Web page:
I've had so much to update I haven't known where to begin. A years-long search has come to an end, opening a beautiful new chapter in our lives.
After an exhausting marathon of visiting houses we previewed online, involving lots of stair climbing and walking around homes not suited to my manual wheelchair, we finally found the one right closest-to-perfect-as-it-gets house for us. And it was in our budget. And it was very new and well-kept and didn't need any painting or much repair. And the owners fixed what we asked them to fix and were generous and cooperative with their negotiations. So, with more ease and less expenditure than I would have dreamed possible, we bought a house.
Looming over us still, though, was the shadow of the past: the townhome we still desperately needed to sell. The center of our family that had become burden and cage instead of comfort and home. Then the fickle hand of fate, that has so often thrown salt water in our faces, took this one exquisite chance to blow us a kiss instead - while we were busily closing and preparing to move to our new house, a buyer surfaced who made an offer on ours. It wasn't the offer we were hoping for, considering we were already listing the house at a loss, but it was the offer we could live with, and we took it.
We sweated bullets while the house went through inspections and appraisal. It was in need of a lot of TLC, but again we were graced with good fortune: the buyer didn't ask for every little thing on the report to be fixed, just a handful of very affordable ones. In a couple of weeks, after some repairs and painting, we will be free of that property without going completely broke.
That's not to say that we were able to swing this entire transition without any of fate's stinging influence, though. We got our familiar slap in the face on moving day, when fate revealed that the mover who gave me my quote, for which I had requested full-service packing and moving, had deliberately low-balled me (and other customers) by providing a quote for just moving instead, and not pointing out the difference to me on the estimate. I confirmed several times by phone and email that I was scheduled for a full-service pack/move on the specified day, and was assured that I was. But on moving day we discovered that estimator had been fired and that I was only scheduled for a regular move with no packing.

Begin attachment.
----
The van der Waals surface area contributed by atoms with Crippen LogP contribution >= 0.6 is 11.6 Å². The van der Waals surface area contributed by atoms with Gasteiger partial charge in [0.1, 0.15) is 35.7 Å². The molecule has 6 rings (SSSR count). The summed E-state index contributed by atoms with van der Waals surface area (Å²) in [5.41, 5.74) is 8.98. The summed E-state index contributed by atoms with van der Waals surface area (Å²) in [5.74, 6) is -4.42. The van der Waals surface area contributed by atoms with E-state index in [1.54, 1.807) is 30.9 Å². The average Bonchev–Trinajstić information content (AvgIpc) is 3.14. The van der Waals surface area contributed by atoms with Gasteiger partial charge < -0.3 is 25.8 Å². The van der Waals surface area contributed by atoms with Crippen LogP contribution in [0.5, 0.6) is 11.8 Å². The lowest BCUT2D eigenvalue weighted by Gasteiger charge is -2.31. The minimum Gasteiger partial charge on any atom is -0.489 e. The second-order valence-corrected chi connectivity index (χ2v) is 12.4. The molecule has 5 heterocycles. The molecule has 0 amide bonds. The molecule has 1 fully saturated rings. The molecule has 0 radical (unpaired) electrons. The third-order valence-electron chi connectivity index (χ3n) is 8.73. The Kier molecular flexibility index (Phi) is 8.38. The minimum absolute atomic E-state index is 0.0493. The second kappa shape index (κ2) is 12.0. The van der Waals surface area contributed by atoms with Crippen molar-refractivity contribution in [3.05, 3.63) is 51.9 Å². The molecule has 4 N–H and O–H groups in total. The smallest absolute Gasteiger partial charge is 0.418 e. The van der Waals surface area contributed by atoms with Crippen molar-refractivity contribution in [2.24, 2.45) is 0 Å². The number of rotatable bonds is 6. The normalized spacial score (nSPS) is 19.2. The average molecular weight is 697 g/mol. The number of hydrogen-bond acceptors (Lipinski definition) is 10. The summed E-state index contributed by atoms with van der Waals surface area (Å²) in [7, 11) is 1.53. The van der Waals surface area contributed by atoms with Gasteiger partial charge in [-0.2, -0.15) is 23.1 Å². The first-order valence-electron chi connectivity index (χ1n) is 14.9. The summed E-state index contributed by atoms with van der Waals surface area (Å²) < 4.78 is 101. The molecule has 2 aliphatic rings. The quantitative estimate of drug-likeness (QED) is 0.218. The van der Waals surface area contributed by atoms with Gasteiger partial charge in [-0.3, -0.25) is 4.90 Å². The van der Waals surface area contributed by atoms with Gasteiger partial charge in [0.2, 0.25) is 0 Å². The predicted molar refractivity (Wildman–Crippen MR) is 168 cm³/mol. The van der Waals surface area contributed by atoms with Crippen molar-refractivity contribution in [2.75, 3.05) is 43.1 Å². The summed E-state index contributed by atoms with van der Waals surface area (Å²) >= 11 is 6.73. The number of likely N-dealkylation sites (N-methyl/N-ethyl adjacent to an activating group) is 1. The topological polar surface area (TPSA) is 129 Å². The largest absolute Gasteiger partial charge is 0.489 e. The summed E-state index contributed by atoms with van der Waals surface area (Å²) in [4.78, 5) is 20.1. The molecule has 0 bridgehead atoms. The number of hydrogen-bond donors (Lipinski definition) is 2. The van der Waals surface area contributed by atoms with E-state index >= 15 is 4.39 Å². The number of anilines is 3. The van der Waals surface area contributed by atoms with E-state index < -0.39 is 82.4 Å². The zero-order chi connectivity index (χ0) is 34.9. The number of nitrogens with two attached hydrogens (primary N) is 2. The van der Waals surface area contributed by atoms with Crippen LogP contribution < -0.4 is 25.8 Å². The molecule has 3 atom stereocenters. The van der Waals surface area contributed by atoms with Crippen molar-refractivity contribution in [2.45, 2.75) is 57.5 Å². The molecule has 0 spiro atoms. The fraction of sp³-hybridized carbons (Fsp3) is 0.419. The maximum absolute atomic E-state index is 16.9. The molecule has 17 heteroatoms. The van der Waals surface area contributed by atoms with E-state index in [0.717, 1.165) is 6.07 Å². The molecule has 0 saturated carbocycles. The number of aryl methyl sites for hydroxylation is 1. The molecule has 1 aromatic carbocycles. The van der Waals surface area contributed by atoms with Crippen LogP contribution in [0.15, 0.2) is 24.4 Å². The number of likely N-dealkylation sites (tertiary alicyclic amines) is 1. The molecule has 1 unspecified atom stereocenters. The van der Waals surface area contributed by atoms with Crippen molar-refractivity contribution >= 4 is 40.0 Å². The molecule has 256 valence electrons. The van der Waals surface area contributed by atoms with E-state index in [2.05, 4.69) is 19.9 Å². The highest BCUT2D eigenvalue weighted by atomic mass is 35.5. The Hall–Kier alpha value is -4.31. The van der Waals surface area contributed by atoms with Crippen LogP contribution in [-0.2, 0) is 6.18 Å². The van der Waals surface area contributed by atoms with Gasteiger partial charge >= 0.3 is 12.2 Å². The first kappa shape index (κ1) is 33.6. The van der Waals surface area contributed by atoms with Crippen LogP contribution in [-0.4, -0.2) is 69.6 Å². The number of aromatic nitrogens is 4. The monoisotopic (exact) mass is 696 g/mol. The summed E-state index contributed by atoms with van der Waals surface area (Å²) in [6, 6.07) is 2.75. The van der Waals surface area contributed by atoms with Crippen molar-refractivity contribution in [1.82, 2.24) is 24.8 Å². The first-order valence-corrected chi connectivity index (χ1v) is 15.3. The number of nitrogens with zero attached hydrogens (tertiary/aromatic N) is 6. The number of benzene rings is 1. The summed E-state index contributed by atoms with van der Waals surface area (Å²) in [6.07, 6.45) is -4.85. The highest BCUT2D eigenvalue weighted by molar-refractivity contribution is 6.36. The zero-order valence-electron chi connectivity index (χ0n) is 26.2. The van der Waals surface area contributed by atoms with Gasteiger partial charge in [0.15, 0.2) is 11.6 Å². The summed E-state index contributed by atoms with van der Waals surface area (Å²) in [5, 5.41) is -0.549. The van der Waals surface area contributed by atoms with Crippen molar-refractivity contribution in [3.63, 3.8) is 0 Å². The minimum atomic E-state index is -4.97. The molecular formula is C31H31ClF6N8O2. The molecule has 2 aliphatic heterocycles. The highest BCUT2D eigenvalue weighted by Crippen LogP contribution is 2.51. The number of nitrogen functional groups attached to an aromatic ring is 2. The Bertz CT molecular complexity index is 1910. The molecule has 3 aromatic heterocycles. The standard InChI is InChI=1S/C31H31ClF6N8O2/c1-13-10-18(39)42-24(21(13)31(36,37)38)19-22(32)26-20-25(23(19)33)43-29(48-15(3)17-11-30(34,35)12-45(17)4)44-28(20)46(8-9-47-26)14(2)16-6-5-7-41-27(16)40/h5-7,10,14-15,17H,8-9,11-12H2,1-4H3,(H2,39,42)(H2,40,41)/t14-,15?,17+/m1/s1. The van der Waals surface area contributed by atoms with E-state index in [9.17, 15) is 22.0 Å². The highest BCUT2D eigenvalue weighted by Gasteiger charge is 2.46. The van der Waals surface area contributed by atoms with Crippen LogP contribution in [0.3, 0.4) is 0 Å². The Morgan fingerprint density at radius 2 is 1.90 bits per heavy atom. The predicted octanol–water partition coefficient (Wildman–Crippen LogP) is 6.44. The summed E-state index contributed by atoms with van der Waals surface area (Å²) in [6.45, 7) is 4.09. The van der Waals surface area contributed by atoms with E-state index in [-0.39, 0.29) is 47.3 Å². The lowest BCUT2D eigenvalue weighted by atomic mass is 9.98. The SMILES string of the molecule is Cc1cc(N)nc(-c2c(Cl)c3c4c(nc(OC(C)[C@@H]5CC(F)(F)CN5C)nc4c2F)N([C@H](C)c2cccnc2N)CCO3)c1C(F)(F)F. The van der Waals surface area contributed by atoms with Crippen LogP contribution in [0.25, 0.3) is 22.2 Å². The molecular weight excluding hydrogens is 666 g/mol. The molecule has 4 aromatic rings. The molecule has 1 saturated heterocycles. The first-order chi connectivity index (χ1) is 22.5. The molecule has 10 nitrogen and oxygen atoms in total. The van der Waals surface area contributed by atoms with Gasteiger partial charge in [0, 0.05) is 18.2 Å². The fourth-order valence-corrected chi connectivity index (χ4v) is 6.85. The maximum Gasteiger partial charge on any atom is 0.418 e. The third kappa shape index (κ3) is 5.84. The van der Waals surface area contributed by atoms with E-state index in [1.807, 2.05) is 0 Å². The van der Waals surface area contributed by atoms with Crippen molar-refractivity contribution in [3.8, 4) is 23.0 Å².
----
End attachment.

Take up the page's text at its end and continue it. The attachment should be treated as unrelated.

It ended up taking an additional three days and double the original estimate price to complete our move, but at last it's done and we've begun to unpack and really enjoy our new home. It's spacious and everything essential is on one level, so I have plenty of room to walk short and long distances, can enjoy regular bathrooms, and sit in my recliner before the comfort of our cozy gas fireplace. I know this winter will mean many evenings gathered around that warm hearth. As soon as I get a new shower chair to fit the shape and size of the master shower, I'll be able to enjoy long hot showers that I've missed for years while trapped on the sponge-bathing bathroom-less ground floor of the townhome. We bought a lawn mower and trimmer, and yesterday I sat outside in my wheelchair enjoying the sights and smells of watching my husband mow our beautiful front and back yards for the first time.
We're about two blocks from the kids' new schools, so in the mornings and afternoons, weather permitting, I am able to take my power chair out and walk them to school. Our neighborhood is fabulously accessible, with nice sidewalks and curb ramps everywhere. Life isn't without mobility challenges, though, but now they are mostly about my own limitations and over-exuberance. I spent so much time walking the first week we were here, I started to get blisters on my feet and bad swelling in them. I had to learn to back off a little, to still give myself permission to lay down and elevate my feet now and then, and give my back a rest from constantly trying to do and see and be involved in it all. I'm still working on finding the happy medium between exertion/doing/pushing the limits and resting/relieving/acknowledging my limits.
We didn't buy a wonderful new, more accessible house so I could kill myself trying to live like I'm not disabled! We bought it so I could live a better, more active life despite being disabled. And that is what I will do.